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... From: Kronos Vol. XII No. 2 (Spring 1987) Home¦ Issue Contents Young Velikovsky: From Bergson to Berger Duane Vorhees Without denying to psychology, any more than to metaphysics, the right to make itself into an independent science, we believe that each of these two sciences should set problems to the other and can, in a ... Leipzig colleague, astronomer Carl Friedrich Zollner, over the question of spiritism and the existence of a fourth dimension; Wundt went so far as to change the name of his pioneering psychological journal from Psychologische Studien to Philosophische Studien because another journal with the original title existed which dealt with "the obnoxious topic of spiritism and other parapsychological phenomena".(11) ... , laboratory experiments, or field work. Like many other intellectual pioneers, Velikovsky used a theoretical rather than experiential approach. Certainly Velikovsky was not the first- or last- psychologist to concern himself with questions of metaphysics or occultism. For instance, Hans Berger, the pioneer in human electroencephalography, had barely escaped certain death during a military exercise while still ...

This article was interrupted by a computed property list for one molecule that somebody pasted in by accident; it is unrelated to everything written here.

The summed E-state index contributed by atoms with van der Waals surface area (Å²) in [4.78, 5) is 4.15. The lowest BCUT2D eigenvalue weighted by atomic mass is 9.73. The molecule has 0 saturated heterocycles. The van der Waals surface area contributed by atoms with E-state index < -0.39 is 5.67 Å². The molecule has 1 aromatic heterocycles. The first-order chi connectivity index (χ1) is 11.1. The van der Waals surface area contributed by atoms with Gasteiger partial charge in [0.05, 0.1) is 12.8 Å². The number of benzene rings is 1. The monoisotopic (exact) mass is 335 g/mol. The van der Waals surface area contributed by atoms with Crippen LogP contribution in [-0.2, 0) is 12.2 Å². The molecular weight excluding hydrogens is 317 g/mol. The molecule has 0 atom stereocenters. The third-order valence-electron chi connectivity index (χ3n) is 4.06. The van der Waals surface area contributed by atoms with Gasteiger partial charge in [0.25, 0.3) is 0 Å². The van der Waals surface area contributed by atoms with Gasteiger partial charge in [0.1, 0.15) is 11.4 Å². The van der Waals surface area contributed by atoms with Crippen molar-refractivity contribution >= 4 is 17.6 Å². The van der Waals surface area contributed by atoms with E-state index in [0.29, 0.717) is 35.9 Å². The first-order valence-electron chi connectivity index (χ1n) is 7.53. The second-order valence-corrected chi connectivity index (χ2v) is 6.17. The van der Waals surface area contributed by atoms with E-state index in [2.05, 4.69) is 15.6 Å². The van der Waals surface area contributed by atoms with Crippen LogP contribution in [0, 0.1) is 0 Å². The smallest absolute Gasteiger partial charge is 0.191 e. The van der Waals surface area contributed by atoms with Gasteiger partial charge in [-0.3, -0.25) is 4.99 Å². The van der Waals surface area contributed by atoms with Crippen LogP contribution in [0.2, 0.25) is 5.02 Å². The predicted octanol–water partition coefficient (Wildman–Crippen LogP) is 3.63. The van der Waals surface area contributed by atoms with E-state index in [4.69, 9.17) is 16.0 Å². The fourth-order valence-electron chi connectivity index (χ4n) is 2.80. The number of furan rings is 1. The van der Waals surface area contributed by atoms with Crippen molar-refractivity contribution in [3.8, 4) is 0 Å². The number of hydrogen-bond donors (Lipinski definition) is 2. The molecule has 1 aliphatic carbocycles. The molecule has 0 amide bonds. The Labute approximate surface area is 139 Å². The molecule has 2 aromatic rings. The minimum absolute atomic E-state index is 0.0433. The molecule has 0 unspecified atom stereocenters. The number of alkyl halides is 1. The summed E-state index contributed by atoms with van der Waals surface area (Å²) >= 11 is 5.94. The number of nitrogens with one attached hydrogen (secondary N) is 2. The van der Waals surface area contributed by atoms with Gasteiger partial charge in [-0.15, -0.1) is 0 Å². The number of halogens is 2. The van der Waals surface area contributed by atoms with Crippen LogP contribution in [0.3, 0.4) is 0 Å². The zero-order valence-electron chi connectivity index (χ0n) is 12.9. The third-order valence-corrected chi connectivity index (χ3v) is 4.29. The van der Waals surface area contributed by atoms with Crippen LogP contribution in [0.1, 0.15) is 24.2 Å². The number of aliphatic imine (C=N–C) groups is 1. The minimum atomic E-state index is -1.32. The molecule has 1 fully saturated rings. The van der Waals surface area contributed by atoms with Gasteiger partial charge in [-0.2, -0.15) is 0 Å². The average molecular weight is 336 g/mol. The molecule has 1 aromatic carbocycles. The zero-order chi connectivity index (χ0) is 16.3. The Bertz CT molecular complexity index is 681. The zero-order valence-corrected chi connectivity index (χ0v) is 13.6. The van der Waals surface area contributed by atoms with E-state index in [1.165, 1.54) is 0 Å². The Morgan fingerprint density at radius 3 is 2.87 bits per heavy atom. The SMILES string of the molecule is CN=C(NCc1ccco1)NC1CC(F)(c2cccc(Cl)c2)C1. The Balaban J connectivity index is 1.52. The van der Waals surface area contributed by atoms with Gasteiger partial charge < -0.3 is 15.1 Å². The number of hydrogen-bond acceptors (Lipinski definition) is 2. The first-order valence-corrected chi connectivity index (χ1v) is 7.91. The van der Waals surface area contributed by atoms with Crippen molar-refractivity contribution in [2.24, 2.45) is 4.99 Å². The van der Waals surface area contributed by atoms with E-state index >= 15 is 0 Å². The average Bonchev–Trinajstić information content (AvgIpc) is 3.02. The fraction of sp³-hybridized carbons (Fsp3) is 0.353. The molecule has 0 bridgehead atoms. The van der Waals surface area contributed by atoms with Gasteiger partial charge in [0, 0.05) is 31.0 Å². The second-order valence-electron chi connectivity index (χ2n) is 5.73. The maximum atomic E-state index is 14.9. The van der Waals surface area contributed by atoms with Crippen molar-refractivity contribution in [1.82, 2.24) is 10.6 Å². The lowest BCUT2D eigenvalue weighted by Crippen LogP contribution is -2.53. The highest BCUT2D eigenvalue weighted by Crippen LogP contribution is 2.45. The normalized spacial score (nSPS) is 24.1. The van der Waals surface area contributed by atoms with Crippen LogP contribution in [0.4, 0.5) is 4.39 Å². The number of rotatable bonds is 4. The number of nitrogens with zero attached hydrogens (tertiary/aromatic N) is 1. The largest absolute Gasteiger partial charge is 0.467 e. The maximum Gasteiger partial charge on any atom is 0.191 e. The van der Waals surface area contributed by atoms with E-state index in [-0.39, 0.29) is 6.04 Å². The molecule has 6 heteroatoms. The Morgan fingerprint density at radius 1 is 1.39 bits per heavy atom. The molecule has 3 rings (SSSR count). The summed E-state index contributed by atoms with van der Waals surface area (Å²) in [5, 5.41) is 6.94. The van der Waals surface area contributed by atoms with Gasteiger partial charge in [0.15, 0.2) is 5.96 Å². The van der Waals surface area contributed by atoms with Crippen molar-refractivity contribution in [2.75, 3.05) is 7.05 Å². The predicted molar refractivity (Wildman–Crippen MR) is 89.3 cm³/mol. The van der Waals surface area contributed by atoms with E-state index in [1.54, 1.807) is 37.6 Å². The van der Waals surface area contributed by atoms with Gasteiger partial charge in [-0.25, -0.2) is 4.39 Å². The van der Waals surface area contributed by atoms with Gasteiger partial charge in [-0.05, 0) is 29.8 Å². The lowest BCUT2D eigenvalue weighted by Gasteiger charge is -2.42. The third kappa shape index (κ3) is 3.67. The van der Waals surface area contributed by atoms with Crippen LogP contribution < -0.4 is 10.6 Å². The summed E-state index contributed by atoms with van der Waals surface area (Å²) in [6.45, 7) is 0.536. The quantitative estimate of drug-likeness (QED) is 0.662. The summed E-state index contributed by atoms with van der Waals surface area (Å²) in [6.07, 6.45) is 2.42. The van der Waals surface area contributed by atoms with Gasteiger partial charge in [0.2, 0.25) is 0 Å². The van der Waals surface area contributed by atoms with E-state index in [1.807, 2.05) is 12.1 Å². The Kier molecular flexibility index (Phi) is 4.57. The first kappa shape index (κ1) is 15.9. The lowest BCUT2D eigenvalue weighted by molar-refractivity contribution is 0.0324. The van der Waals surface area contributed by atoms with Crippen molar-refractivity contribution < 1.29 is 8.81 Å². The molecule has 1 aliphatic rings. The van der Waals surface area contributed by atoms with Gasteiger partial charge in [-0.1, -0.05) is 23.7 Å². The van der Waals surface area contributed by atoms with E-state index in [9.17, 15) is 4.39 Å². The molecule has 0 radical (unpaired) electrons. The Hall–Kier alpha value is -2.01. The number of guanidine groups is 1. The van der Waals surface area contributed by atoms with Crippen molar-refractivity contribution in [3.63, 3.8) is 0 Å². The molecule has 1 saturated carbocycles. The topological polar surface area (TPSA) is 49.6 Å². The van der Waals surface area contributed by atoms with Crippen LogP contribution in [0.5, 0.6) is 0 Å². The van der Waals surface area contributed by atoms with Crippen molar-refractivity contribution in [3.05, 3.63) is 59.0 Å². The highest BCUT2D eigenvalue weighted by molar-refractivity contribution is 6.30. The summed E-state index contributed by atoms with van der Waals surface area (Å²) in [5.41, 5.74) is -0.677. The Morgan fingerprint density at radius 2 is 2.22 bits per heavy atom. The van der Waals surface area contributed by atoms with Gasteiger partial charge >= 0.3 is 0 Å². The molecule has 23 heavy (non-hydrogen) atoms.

Terms matched: 4  -  Score: 510  -  05 Mar 2003  -  28k  -  URL:
12. Velikovsky and Racial Memory [Aeon Journal $]
... . For example, at one point Freud discussed the phenomenon of rejection followed by rapid, near-universal acceptance of certain ideas. (2) To demonstrate this "process in group psychology," he tried to find an analogous one in individual psychology. Rejecting the model of a person being confronted with evidence of something which "he ought to recognize as true ... work in the area-- to buttress his arguments. (The only major exception was his demonstration that Nebuchadnezzar and Hattusilis were the same person psychologically: Even then, the psychological argument was secondary to historiographic ones.) I have already suggested that Velikovsky felt compelled to reorder history in order to refute Freud's notion that Akhnaton-- not Moses-- ... or even referred to his own work in the area-- to buttress his arguments. (The only major exception was his demonstration that Nebuchadnezzar and Hattusilis were the same person psychologically: Even then, the psychological argument was secondary to historiographic ones.) I have already suggested that Velikovsky felt compelled to reorder history in order to refute Freud's notion that Akhnaton ...
Terms matched: 4  -  Score: 502  -  05 Mar 2003  -  22k  -  URL: